Government to build 42 homes for Dorian survivors in Central Pines

The government will build 42 homes for Hurricane Dorian survivors in Central Pines, Abaco, according to Disaster Reconstruction Authority (DRA) Project Manager Wendell Grant.

The project, which is underway, is expected to cost more than $4 million, according to Grant, who added that it aims to assist individuals who lost their homes as a result of Dorian.

He said the first phase of the project will consist of five homes.

“That’s expected to be completed in three to four months and then we’re looking to — probably prior to the completion of that lot — to go onto the next phase of five homes,” Grant told The Nassau Guardian.

“So, we’re doing it in batches and progress our way through the whole allotment of 42.”

Grant was unable to provide the details for the “commercial arrangements” of the homes.

Hurricane Dorian, which impacted portions of Abaco and Grand Bahama in September 2019, caused more than $3 billion in damage.

An estimated 70,000 people were left homeless.

In December, the government broke ground on a new community center and storm shelter in Central Pines.

The DRA in partnership with the Bahamas Hope Foundation, Sol Relief, and Ernst and Young, will build the center, which was expected to open last month.

On Saturday, Grant said the center remains a priority for the authority.

“One of the things that we’re faced with, with that same structure is that we’ve had some challenges with the design of it,” he said when asked for an update.

“I wouldn’t say challenges, but some delays associated with the design of it because we’re looking to ensure that the design is done to the highest codes that are available right now. We’re looking to build as much resilience and as much eco-friendly, green aspects of this building, so we paid a lot of attention to designing a structure that really should be able to be self-sufficient, should we have a loss of utilities.”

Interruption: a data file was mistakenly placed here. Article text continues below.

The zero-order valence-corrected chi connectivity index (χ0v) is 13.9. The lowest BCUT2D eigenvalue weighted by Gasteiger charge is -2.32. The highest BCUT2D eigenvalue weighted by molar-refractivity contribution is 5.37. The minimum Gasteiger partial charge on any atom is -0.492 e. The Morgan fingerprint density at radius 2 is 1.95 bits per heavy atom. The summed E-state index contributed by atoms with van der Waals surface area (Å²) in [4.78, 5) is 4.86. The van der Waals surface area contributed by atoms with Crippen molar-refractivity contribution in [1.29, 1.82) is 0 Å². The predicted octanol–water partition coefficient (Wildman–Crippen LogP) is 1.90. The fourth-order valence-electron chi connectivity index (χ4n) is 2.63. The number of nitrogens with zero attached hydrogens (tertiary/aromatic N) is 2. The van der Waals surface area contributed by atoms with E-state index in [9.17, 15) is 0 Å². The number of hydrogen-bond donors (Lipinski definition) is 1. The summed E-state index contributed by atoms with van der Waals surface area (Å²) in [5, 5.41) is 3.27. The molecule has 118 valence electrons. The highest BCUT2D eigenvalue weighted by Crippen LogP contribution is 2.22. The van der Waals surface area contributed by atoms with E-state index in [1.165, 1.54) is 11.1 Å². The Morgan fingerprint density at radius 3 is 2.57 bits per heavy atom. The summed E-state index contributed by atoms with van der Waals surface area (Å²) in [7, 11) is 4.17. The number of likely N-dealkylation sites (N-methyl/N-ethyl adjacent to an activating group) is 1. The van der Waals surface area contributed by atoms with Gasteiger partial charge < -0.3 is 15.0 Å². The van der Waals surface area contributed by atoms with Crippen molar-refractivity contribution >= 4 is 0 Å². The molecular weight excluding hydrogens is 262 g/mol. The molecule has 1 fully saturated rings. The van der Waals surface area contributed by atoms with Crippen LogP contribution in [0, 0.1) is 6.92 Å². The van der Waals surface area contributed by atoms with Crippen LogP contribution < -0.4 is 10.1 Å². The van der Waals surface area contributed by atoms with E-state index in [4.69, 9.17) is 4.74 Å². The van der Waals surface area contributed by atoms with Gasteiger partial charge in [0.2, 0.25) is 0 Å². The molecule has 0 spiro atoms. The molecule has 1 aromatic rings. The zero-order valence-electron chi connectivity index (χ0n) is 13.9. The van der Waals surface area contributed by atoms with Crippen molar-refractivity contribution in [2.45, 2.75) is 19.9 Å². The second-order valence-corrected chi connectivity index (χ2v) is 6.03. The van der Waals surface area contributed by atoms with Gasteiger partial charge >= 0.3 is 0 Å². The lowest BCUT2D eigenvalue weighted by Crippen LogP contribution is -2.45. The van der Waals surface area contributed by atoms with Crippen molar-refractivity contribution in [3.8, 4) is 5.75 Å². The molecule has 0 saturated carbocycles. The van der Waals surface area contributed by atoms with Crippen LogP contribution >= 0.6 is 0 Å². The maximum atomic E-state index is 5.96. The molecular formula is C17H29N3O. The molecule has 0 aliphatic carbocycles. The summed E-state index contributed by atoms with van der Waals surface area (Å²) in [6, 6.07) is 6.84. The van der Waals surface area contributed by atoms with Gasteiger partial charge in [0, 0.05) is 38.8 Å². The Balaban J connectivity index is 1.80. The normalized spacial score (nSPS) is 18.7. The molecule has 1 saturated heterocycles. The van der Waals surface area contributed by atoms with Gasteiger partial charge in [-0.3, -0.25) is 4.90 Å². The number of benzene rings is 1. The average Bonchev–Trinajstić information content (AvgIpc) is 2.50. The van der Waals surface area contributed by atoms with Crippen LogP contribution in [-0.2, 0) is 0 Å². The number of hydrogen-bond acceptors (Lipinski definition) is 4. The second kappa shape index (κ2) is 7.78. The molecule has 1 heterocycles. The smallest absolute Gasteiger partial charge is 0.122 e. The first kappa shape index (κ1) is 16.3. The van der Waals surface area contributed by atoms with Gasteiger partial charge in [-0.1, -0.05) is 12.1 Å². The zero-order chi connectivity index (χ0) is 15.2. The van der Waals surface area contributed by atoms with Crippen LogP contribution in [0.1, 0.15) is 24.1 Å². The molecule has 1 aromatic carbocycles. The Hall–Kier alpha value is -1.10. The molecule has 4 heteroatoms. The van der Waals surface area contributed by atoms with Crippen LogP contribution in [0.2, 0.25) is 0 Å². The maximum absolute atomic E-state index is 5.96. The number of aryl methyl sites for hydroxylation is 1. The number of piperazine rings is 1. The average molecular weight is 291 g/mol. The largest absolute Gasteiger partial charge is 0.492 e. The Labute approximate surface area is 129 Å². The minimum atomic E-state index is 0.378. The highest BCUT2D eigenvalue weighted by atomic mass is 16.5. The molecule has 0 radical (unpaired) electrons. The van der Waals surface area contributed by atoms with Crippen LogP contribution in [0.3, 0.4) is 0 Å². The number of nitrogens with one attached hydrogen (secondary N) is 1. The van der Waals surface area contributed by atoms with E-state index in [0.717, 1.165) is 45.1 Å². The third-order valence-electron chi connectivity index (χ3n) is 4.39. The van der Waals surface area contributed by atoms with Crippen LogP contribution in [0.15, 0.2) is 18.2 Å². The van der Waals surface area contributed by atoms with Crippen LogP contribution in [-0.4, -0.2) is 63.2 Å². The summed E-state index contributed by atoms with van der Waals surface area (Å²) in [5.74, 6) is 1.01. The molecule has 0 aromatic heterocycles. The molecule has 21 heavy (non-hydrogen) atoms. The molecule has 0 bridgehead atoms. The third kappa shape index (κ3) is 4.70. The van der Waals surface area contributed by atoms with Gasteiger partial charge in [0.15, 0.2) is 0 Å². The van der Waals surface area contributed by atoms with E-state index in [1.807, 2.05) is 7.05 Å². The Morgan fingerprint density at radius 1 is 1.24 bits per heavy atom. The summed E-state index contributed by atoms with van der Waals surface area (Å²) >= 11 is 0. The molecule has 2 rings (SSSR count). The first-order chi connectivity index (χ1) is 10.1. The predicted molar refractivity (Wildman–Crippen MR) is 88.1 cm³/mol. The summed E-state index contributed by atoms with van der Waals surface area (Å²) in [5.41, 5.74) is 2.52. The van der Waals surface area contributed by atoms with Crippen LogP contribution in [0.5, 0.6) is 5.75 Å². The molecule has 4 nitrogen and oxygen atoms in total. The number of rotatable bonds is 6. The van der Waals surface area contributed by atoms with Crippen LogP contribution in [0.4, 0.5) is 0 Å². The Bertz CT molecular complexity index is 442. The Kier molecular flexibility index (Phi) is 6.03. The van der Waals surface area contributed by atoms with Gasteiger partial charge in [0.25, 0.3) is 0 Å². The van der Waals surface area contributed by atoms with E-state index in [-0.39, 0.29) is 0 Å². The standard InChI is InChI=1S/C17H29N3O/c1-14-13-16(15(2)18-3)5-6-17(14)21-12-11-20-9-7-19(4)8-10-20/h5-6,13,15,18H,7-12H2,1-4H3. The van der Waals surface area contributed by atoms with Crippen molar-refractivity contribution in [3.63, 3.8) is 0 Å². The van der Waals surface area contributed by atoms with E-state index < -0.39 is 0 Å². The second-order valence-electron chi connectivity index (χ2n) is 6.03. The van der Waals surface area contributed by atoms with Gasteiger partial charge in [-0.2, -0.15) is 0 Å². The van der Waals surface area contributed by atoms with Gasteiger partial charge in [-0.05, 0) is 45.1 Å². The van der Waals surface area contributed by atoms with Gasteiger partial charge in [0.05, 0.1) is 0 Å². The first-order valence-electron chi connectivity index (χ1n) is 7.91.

Grant said there were delays with construction because the site “encountered some cavities”, which had to be addressed.

He was unable to say when the center will open.

“It’s been delayed several weeks,” he said.

Grant noted that the authority is still focusing on cleaning up Dorian-related debris on the islands. 

He said it is still dealing with “very large amounts” of hurricane debris.

“In particular, in Abaco, some persons are just returning … to their homes and beginning the process of demolition, demucking, cleaning up, which continues the generation of debris,” Grant said.

“Currently, we have three debris management sites opened and one transfer station. There is a debris management site in Treasure Cay and Spring City, Abaco, and then we’ve brought online the Green Turtle Cay transfer station. In all of those areas, there is still significant amounts of debris being generated and taken into our DMS (debris management sites) on a daily basis.”

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Jasper Ward

Jasper Ward started at The Nassau Guardian in September 2018. Ward covers a wide range of national and social issues. Education: Goldsmiths, University of London, MA in Race, Media and Social Justice

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